I worked my way through law school as a fashion designer, was admitted to the Bar, but continued to work as a clothing designer, fabric designer and colorist. After launching Tribes, a very successful collection of contemporary sportswear, I was recruited by a large Canadian construction conglomerate to design and build a chain of clothing stores in Canada, B.J. Larken, which featured clothing exclusively designed by me. The chain was eventually sold, and I returned to the States with a wife, three kids and lots of camera equipment.
The element of newness and freshness is what I love most about photography which, in the scheme of things, is an art form still in its infancy. I was a maverick in the world of fashion, hence the allure of photography, where there is simply no right or wrong. Be that as it may, my work is painstakingly formal, which still sets me apart from most of my contemporaries - only this time, I am the traditional one. Though photography has been liberated from the rigid standards of technical perfection, accepting though it is of the absence of technique, I confess to being a perfectionist. Then there is the question of subject matter. While shedding light on the overlooked, the offbeat, the commonplace and the banal might best describe the prevailing view of what we often think of as "photographic seeing," I choose to scan the horizon in search of the exceptional, the threatened, the noble and the heroic. Much as I love black and white (not to mention my lifelong love affair with classical black and white cinema), I personally work best in color. And after a lifetime in design, meticulously organizing my material, anything less than good composition would not be me.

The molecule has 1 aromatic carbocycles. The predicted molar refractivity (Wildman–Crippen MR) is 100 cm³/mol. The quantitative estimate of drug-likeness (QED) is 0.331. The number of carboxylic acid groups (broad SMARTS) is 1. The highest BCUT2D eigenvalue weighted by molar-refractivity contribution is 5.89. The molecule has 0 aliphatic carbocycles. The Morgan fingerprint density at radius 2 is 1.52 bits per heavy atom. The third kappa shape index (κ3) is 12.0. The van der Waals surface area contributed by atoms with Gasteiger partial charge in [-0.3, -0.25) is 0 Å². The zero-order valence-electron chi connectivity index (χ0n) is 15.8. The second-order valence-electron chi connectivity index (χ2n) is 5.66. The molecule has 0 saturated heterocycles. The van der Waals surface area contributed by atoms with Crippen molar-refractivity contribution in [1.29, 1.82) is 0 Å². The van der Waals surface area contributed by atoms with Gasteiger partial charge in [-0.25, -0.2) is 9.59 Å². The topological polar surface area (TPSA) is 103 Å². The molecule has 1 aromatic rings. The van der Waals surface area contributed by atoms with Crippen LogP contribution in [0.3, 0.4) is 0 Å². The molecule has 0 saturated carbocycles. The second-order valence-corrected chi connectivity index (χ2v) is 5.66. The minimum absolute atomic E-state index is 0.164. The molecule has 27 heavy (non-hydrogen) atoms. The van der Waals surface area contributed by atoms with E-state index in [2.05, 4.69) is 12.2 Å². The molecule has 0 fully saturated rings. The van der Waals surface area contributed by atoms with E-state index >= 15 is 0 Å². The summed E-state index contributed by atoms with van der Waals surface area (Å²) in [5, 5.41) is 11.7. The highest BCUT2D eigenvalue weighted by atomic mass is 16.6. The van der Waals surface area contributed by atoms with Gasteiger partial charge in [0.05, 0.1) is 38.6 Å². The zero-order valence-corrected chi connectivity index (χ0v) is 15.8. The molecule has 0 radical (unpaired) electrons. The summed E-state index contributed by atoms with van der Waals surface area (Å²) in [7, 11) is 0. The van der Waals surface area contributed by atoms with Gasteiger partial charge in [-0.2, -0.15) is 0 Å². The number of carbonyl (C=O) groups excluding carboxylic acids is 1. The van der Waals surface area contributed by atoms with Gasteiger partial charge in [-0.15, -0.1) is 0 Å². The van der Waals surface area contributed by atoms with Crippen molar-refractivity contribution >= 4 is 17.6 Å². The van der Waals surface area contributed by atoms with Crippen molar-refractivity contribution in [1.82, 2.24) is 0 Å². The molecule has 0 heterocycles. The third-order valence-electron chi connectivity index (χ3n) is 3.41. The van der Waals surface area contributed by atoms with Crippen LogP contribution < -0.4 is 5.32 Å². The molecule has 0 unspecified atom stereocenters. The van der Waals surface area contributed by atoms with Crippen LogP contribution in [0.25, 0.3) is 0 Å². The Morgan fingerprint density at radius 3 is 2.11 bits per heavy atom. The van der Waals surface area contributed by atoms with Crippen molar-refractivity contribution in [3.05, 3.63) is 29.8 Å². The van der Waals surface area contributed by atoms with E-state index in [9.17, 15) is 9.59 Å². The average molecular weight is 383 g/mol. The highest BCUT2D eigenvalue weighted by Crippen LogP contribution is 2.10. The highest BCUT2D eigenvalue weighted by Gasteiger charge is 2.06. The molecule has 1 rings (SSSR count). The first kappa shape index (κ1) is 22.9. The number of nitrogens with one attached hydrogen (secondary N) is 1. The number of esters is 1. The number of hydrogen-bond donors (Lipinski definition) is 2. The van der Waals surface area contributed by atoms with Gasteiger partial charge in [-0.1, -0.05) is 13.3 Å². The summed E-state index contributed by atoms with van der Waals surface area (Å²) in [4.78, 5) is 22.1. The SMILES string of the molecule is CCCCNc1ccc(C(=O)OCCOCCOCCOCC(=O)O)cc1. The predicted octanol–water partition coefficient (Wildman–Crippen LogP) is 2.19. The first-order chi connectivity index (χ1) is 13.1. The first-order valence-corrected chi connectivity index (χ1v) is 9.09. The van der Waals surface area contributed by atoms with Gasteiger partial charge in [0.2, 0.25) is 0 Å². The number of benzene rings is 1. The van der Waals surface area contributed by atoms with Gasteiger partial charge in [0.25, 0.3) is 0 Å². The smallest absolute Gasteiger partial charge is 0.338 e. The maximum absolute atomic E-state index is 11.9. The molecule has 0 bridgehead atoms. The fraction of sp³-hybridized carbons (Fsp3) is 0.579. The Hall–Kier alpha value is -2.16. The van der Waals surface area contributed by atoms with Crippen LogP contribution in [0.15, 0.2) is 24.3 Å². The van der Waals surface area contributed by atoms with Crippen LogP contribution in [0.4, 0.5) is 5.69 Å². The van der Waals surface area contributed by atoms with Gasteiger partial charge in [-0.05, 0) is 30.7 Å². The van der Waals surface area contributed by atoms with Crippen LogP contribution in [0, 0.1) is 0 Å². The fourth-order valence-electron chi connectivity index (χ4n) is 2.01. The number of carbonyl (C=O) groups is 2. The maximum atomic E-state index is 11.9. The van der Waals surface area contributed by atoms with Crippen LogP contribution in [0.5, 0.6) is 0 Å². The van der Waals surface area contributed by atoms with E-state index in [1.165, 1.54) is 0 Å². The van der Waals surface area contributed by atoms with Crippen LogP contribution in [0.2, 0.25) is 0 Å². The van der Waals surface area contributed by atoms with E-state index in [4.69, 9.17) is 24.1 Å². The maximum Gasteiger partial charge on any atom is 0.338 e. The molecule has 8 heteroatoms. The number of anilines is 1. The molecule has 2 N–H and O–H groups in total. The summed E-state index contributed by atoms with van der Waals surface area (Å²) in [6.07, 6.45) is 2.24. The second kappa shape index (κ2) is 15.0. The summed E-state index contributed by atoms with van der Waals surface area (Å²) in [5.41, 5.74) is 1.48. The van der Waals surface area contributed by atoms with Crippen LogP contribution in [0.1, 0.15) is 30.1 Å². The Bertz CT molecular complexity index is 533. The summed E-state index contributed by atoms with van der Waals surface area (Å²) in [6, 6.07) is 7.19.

My passions run deep, but on the lighter side, nothing beats a day on the trail with my two dogs, my wife, or my three kids (not all at once and not necessarily in that order).